# General Cycling Discussion - where can I find the average speed of people riding stationaire bikes

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03-03-06, 10:20 AM
hello.

i have been looking for this for all over the net and i haven't been able to find anything

does anybody of you know a site of if you just know the answer to my question please answer it.
my question is, what's the average miles that people do in determined time and resistence? i would like to see a table about it, or something

i do in 30 minuts, 10 miles with a 7 resistence, can u tell me if this is slow, or intermediate or fast
thanks

kf5nd
03-03-06, 10:26 AM
there is no direct, reliable way to compare.

the only way to make a comparison is to measure the load on the engine, namely, your heart.

if you ride for an hour with your heart rate at, say, 140 BPM, and you cover 17 miles on your bike in your neighborhood

then if you hop and your stationary trainer and keep 140 PBM for an hour, and the stationary bike says, let's say for sake of argument, 12 miles

then you know that in order to convert stationary miles to neighborhood road miles you have to multiple the stationary miles by 17/12, or 1.42

obviously, you need a heart rate monitor, or at the very least a watch with a second hand... and the ability to count and use a calculator

03-03-06, 10:52 AM
All of the stationary bikes I have ever seen go 0 mph. :)

Paul L.
03-03-06, 01:53 PM
All of the stationary bikes I have ever seen go 0 mph. :)

Of course there was that one that TV's Frank on Mystery Science Theatre 3000 invented that had a drive train connected to wheels on the bottom of the floor bracket of a stationary bike, that one didn't go too fast though. (Or am I thinking of the stair machine he made that went places, or perhaps it was the rowing machine that had a boat put under it and paddles added to the arms so it could go somwhere).

Little Darwin
03-03-06, 03:02 PM
I tend to pedal at between 80 - 90 rpm according to the displays on the exercise bikes I ride. There are a couple of models at my gym, and another in the fitness room of my apartment complex.

I do 12 - 13 mph at a level 3 on one stationary bike...

I do 16 mph on level 3 on another stationary bike...

I do 20 mph on level 4 on yet a third stationary bike...

On each I go for an hour... I have recently started doing 1.5 hours to prepare for Spring.

You won't any meaningful numbers anywhere. The only measurement that is likely to be meaningful to you is if you improve on the same machine.

kamoke
03-03-06, 03:52 PM
All of the stationary bikes I have ever seen go 0 mph. :)

How about the one in Les Triplettes de Belleville thats connected to the movie screen, which ends up to be more of a ship in the end.
What a good movie.

oh, I don't have any insights to the actual thread topic though.. :o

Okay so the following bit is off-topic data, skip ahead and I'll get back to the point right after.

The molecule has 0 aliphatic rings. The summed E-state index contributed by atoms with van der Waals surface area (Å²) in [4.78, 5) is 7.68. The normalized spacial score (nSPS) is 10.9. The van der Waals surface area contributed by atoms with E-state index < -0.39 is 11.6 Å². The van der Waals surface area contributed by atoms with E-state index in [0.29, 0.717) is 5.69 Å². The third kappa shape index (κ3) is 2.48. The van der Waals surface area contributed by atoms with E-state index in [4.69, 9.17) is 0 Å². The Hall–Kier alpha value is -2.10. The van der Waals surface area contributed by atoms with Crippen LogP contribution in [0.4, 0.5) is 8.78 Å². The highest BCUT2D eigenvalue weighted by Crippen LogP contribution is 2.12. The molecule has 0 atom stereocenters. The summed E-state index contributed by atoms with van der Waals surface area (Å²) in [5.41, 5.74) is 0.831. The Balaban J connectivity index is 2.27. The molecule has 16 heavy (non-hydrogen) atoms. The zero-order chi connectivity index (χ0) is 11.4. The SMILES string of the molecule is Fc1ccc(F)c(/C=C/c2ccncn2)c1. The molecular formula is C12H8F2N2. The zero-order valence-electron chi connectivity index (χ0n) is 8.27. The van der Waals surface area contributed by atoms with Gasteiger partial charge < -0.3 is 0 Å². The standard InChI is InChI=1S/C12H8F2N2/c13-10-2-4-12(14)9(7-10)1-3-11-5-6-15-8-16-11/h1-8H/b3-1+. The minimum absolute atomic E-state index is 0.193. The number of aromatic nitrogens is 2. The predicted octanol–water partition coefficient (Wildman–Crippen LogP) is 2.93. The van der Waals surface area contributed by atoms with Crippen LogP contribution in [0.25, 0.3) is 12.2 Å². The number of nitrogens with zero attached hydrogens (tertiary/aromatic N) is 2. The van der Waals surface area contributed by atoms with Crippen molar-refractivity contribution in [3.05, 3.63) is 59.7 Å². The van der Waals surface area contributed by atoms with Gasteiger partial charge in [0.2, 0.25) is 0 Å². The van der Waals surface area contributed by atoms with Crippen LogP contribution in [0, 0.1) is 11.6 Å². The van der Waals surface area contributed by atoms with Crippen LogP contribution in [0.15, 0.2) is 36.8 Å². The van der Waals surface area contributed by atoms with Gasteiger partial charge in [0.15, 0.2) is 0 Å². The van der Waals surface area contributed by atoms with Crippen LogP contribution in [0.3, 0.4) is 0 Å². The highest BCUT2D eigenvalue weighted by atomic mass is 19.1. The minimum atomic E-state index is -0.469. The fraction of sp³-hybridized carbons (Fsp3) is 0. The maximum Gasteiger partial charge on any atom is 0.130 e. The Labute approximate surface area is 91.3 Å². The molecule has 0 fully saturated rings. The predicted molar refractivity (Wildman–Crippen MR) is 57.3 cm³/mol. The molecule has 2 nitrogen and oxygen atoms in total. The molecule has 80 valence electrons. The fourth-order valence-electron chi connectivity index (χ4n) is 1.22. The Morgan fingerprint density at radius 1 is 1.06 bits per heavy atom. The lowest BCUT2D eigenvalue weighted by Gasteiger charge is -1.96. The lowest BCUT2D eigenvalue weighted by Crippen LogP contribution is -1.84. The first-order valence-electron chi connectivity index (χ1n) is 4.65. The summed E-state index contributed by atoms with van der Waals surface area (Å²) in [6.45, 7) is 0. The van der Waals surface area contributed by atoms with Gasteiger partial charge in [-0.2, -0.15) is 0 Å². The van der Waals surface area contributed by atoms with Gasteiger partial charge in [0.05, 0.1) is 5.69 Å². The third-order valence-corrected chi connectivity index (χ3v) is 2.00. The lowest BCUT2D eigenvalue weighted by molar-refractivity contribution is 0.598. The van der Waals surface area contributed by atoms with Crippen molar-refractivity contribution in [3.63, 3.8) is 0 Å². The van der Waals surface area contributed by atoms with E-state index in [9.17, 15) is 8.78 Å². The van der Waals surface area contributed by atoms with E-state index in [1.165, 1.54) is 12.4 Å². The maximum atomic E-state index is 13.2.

Machka
03-03-06, 05:39 PM
I highly doubt that information exists. Every stationary bike is different - there is no consistancy where every single stationary bike in the world has the same "Level 7". Even within the same brand they're different depending on how much the bike has been used, or the year the bicycle was made, or whatever. Also, in the gyms I've frequented over the years half the time half the bikes are broken in some way .... and those Monarch bikes, which I've seen in every gym I've been in, are the worst!! I don't think I've ever seen one operate correctly, or consistantly, or comfortably.

The question does bring something to mind though .... I've been going to gyms for over 20 years now, and I'm currently going to my college gym, and I notice this same thing in every gym .... the people who use the stationary bikes, stair steppers, etc. almost in slow motion!! They sit or stand there flipping through their magazine for 10 or 20 minutes, barely turning the pedals or taking steps or whatever ... so incredibly slowly with practically no resistance. I have to wonder why they even bother to use the machines. Walking around the block would probably raise their heart rate more using the equipment in the gym. Just an observation.

'nother
03-03-06, 05:49 PM
I highly doubt that information exists. Every stationary bike is different - there is no consistancy where every single stationary bike in the world has the same "Level 7". Even within the same brand they're different depending on how much the bike has been used, or the year the bicycle was made, or whatever. Also, in the gyms I've frequented over the years half the time half the bikes are broken in some way .... and those Monarch bikes, which I've seen in every gym I've been in, are the worst!! I don't think I've ever seen one operate correctly, or consistantly, or comfortably..